Net Profits Book Sales ($1,500 – $800) / $800
$700 / $800 = 0.875 or 88% ROI
This formula gives you insight into where to invest dollars, but it can also help you provide a business case for a campaign. It is possible to estimate an ROI, which will help you determine if a campaign will be worth investing in.
There are a few things needed to estimate ROI:
- Estimated cost of investment in the campaign (the dollars that will be spent)
- Conversion rates (This can be the number of lead + number of sales from a previous campaign)
Let’s look at an example of this, as I believe it’s very important for writers to know how to estimate if a campaign will work BEFORE spending the money. The dates for leads and sales are determined from a previous campaign that will be either mirrored or utilized in some way to reflect similar results.
Investment Cost – $1,000
Prospect (or reach) – 200,000
Lead percentage – 4% (This is the percentage of people from the prospect who will take interest in the campaign in some way, determined by your call to action)
Sales percentage – 5% (of that 4% lead, this is the percentage that will follow through and purchase your product or service.)
Lead = 200,000 x 4% = 8,000
Sale = 8,000 x 5% = 400
Revenue = Product cost per unit (for this example it’s $12 per book) x 400 = $4,800
Using our ROI formula we can determine:
($4,800 – $1,000) / $1,000 = 3.8 OR 380% ROI
In the example shown, we can see the estimated ROI is 380%, making this campaign well worth the money spent on it. This formula can help you determine which campaigns to put your money into, and which to avoid. Often we simply look at the profits not taking into consideration the amount spent and if the ROI proved it was worth the spend.
In some cases, you may want to break down each ROI based on the tactic (or how the campaign was see). If you have a total of $1,000 to spend on marketing and you divvy this up over Social Media campaigns, website drives, and print marketing it is important to break down the ROI of each individual tactic, not just the overall ROI, to determine if one is doing better than the other or if you need to adjust or stop one of your campaigns.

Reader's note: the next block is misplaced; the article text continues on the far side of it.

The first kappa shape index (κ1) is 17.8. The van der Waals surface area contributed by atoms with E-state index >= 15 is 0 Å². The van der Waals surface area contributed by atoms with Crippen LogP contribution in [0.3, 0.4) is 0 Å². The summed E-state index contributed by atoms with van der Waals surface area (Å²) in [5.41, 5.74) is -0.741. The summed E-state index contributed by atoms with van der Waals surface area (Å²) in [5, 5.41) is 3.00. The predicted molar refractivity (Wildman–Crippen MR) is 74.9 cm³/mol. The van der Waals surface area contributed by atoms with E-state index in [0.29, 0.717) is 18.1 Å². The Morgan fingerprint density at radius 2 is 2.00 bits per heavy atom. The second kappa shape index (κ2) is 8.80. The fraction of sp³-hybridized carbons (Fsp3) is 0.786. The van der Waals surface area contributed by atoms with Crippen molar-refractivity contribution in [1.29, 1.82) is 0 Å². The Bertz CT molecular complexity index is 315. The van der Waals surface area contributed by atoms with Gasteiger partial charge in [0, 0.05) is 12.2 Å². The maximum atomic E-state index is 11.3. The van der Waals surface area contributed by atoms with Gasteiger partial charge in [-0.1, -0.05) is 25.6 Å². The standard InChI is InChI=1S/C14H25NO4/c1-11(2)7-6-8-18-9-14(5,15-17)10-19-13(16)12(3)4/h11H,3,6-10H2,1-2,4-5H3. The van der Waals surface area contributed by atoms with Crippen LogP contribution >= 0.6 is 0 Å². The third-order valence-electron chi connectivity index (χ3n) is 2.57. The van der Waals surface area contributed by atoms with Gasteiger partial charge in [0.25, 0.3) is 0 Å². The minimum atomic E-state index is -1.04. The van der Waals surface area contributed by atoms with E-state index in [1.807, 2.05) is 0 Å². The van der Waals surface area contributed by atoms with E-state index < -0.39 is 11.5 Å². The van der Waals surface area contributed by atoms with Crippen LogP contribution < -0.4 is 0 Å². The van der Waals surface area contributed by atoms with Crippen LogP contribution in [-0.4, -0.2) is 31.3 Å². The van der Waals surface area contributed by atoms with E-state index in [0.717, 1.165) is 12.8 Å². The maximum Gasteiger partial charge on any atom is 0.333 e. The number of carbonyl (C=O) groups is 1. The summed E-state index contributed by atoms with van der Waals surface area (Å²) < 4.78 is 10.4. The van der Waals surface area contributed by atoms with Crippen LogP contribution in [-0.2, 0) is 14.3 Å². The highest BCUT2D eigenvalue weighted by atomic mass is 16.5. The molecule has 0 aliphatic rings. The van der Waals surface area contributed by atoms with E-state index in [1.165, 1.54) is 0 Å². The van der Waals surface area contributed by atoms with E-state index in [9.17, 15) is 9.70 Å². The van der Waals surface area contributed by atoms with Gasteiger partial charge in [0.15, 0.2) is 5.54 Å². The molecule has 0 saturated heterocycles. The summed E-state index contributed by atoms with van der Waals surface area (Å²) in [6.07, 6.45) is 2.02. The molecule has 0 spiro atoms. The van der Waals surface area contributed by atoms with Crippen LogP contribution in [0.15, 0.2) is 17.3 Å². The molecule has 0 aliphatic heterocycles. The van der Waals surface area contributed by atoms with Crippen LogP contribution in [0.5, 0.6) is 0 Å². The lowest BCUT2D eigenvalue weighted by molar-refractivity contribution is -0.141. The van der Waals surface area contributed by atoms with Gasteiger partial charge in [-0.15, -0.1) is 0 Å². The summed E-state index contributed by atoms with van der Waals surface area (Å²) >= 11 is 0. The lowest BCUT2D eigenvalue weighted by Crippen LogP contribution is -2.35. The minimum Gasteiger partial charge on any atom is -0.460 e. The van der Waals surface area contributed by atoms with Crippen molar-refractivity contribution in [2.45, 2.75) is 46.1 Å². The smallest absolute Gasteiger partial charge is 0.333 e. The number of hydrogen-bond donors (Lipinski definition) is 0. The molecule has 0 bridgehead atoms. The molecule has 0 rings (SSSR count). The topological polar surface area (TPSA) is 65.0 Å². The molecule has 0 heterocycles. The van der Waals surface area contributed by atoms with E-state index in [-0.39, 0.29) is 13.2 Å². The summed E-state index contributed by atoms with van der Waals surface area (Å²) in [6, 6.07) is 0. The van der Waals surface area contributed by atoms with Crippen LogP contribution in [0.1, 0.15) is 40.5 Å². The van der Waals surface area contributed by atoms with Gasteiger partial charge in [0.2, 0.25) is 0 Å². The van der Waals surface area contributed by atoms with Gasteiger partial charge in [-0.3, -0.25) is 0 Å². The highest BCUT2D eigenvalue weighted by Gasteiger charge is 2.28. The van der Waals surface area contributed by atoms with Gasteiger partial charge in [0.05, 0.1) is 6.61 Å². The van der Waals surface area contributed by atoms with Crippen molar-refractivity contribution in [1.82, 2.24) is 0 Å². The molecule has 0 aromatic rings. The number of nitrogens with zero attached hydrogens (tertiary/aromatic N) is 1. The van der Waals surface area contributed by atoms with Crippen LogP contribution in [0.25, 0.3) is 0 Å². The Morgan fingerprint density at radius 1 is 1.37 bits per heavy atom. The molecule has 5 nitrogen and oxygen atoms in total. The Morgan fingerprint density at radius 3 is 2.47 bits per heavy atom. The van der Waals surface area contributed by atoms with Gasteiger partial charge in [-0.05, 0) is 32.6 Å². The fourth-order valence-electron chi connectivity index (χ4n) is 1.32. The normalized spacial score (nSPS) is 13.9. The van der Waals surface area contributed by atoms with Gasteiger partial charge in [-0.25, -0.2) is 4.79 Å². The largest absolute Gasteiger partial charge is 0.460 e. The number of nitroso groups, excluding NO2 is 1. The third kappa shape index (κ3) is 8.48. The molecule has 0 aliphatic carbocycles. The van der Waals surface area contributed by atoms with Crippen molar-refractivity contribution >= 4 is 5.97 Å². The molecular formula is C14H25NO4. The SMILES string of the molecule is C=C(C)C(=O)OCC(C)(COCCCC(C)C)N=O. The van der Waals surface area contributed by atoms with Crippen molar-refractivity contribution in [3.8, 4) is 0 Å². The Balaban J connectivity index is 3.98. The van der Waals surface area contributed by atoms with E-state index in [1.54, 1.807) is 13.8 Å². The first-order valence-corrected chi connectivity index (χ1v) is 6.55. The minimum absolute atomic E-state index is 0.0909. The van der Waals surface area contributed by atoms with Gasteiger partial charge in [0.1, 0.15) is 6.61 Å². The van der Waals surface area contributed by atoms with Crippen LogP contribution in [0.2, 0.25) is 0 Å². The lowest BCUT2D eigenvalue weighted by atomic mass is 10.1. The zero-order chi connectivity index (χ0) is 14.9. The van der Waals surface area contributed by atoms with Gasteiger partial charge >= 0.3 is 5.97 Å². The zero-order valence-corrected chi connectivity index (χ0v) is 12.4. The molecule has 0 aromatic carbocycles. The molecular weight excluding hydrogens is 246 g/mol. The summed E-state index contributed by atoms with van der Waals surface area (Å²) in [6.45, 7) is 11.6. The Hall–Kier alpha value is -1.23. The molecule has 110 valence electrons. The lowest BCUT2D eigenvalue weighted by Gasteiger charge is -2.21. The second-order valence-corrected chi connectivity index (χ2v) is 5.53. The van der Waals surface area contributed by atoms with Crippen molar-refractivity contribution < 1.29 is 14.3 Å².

Creating Content to Drive Results
In order for your ROI to remain in the positive, there must be content that is relevant to the audience you are trying to reach. I touch on Marketing Copy in a previous blog, and encourage you to check it out if you haven’t already. Wilson suggests you ask yourself (Wilson, 2020):
- Who’s the target audience? What will resonate with them most?
- What resources do you have? (Time, budget, skills/access)
- What will best align with the organizations goals? Certain content will do better depending on the goal.
Stages of Purchase:
There are a few stages that a customer will go through before they purchase your product or service. Each one is important to note and requires a different form of content given to them:
- Awareness: This is when the buy determines they have a problem and need a solution.
- They are in the info-gathering mode
- Seeking answers
- You want to help the buyer understand their problem
- Provide light content
What is light content? Infographics, short videos, blogs, social media posts. Don’t be salesy at this point. Be a strong source of information and nurture buyers into the next stage.
- Consideration: The buyer is now researching products in-depth
- They are familiar with you and your product
- Trying to determine who will solve their problem.
- Provide more in-depth content
Educate buyers with webinars, e-books, analytics on the product.
- Decision: This is where the buyer is leaning toward your service
- They’ll be reading reviews
- They may visit your website
- Searching out detailed information about you
- Looking at details on the product
- Reinforcing credibility
Demons, comparison guides or free trials should be provided at this point.
- Purchase: The customer then purchases your product!
Where will your content be distributed?